Reporter explores the secondary health problems of elderly during hospitalization

Liz Seegert

About Liz Seegert

Liz Seegert (@lseegert), is AHCJ’s topic editor on aging. Her work has appeared in NextAvenue.com, Journal of Active Aging, Cancer Today, Kaiser Health News, the Connecticut Health I-Team and other outlets. She is a senior fellow at the Center for Health Policy and Media Engagement at George Washington University and co-produces the HealthCetera podcast.

Photo: Heidi de Marco/KHNRon Schwarz, 79, who was hospitalized after falling in the shower, was featured in Anna Gorman’s series for Kaiser Health News on the risks that elderly patients can face when hospitalized.

Photo: Heidi de Marco/KHNRon Schwarz, 79, who was hospitalized after falling in the shower, was featured in Anna Gorman’s series for Kaiser Health News on the risks that elderly patients can face when hospitalized.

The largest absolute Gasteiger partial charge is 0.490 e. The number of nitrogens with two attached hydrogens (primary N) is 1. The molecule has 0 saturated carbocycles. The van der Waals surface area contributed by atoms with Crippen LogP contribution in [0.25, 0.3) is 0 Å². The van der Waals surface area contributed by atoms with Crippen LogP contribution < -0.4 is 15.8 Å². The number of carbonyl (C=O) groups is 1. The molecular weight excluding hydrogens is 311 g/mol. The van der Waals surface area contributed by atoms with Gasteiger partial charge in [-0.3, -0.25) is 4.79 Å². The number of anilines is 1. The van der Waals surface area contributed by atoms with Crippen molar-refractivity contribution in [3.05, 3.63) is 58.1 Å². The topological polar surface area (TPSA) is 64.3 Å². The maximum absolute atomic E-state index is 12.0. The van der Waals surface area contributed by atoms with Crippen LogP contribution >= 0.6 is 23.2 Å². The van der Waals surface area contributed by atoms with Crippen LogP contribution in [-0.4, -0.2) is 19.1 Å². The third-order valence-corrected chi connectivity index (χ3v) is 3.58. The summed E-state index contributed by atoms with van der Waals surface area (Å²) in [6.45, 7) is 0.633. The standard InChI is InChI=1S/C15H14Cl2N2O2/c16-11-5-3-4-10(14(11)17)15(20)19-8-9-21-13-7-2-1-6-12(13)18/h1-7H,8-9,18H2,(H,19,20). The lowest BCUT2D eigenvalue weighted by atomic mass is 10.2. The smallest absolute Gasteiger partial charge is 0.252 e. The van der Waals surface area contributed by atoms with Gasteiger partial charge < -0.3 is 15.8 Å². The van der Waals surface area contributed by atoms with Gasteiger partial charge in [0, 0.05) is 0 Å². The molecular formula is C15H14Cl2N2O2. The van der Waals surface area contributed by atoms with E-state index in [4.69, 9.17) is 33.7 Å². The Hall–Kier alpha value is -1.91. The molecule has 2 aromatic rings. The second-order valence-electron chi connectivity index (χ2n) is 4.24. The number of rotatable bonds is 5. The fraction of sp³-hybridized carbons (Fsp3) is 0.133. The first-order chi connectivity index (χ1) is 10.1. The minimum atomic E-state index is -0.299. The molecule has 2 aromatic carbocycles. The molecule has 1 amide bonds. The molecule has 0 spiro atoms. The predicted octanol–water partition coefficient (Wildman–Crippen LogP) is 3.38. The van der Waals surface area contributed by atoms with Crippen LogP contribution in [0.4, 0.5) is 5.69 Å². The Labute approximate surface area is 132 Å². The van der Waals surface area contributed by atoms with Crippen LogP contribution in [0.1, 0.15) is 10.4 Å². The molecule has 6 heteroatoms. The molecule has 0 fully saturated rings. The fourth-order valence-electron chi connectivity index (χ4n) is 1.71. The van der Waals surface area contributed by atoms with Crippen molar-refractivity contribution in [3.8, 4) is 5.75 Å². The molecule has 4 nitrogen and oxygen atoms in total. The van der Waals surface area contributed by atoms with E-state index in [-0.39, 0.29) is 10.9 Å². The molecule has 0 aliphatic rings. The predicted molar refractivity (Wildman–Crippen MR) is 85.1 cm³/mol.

People go to the hospital to get better, right?

Unfortunately, that’s not always the case with elderly adults, who can be at greater risk of getting discharged in worse condition than when admitted. This risk not only contributes to higher overall financial and physical health costs – longer hospital stays, time in rehab, worsening memory or fragility – but also threatens a senior’s ability to continue to live at home independently.

Kaiser Health News senior correspondent Anna Gorman looked into this problem – and what’s being done to address it – in her series, Diagnosis: Unprepared. Gorman created the project as part of her Journalists in Aging Fellowship offered by the Gerontological Society of America ad New America Media. What she discovered while reporting it was a slew of secondary problems that were unrelated to the elder’s original reason for admission.

In a new How I Did It, Gorman explains that even when patient’s acute health issue is fixed, lack of proper feeding and movement, or over medication issues can leave many seniors with additional health challenges from which they never recover. Sometimes, these problems even can hasten their death. Gaining access to hospitals, and finding patients willing to discuss the issue for publication, were among several hurdles that Gorman had to overcome.

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